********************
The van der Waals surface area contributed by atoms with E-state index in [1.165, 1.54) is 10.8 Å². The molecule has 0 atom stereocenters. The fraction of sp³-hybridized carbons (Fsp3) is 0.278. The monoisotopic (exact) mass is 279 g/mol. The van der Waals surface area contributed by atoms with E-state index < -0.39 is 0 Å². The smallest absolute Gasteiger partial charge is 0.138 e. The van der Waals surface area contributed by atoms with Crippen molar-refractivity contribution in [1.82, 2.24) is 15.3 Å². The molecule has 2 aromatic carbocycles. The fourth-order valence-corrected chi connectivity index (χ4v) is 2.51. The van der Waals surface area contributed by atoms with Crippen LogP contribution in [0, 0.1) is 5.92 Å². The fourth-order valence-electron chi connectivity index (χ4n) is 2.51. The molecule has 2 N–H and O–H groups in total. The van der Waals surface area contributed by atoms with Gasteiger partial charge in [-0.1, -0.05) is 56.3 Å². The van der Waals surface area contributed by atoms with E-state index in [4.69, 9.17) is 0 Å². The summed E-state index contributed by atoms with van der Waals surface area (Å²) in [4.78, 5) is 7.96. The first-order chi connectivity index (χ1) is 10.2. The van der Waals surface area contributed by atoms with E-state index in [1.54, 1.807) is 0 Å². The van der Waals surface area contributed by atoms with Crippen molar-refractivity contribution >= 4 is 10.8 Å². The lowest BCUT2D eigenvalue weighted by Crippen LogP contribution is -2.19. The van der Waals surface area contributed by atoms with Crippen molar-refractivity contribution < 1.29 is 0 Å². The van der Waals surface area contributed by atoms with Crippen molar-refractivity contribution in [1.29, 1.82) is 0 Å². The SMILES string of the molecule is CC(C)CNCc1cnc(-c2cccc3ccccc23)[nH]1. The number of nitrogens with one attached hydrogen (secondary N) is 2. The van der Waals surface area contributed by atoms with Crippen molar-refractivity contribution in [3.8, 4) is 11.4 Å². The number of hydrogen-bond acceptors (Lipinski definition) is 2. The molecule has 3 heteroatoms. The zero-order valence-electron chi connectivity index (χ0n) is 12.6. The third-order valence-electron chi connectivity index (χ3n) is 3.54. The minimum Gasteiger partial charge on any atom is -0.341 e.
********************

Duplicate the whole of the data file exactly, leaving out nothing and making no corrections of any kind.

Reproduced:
The van der Waals surface area contributed by atoms with E-state index in [1.165, 1.54) is 10.8 Å². The molecule has 0 atom stereocenters. The fraction of sp³-hybridized carbons (Fsp3) is 0.278. The monoisotopic (exact) mass is 279 g/mol. The van der Waals surface area contributed by atoms with E-state index < -0.39 is 0 Å². The smallest absolute Gasteiger partial charge is 0.138 e. The van der Waals surface area contributed by atoms with Crippen molar-refractivity contribution in [1.82, 2.24) is 15.3 Å². The molecule has 2 aromatic carbocycles. The fourth-order valence-corrected chi connectivity index (χ4v) is 2.51. The van der Waals surface area contributed by atoms with Crippen LogP contribution in [0, 0.1) is 5.92 Å². The fourth-order valence-electron chi connectivity index (χ4n) is 2.51. The molecule has 2 N–H and O–H groups in total. The van der Waals surface area contributed by atoms with Gasteiger partial charge in [-0.1, -0.05) is 56.3 Å². The van der Waals surface area contributed by atoms with E-state index in [4.69, 9.17) is 0 Å². The summed E-state index contributed by atoms with van der Waals surface area (Å²) in [4.78, 5) is 7.96. The first-order chi connectivity index (χ1) is 10.2. The van der Waals surface area contributed by atoms with E-state index in [1.54, 1.807) is 0 Å². The van der Waals surface area contributed by atoms with Crippen molar-refractivity contribution >= 4 is 10.8 Å². The lowest BCUT2D eigenvalue weighted by Crippen LogP contribution is -2.19. The van der Waals surface area contributed by atoms with Crippen molar-refractivity contribution < 1.29 is 0 Å². The van der Waals surface area contributed by atoms with Crippen molar-refractivity contribution in [1.29, 1.82) is 0 Å². The SMILES string of the molecule is CC(C)CNCc1cnc(-c2cccc3ccccc23)[nH]1. The number of nitrogens with one attached hydrogen (secondary N) is 2. The van der Waals surface area contributed by atoms with Crippen molar-refractivity contribution in [3.8, 4) is 11.4 Å². The number of hydrogen-bond acceptors (Lipinski definition) is 2. The molecule has 3 heteroatoms. The zero-order valence-electron chi connectivity index (χ0n) is 12.6. The third-order valence-electron chi connectivity index (χ3n) is 3.54. The minimum Gasteiger partial charge on any atom is -0.341 e.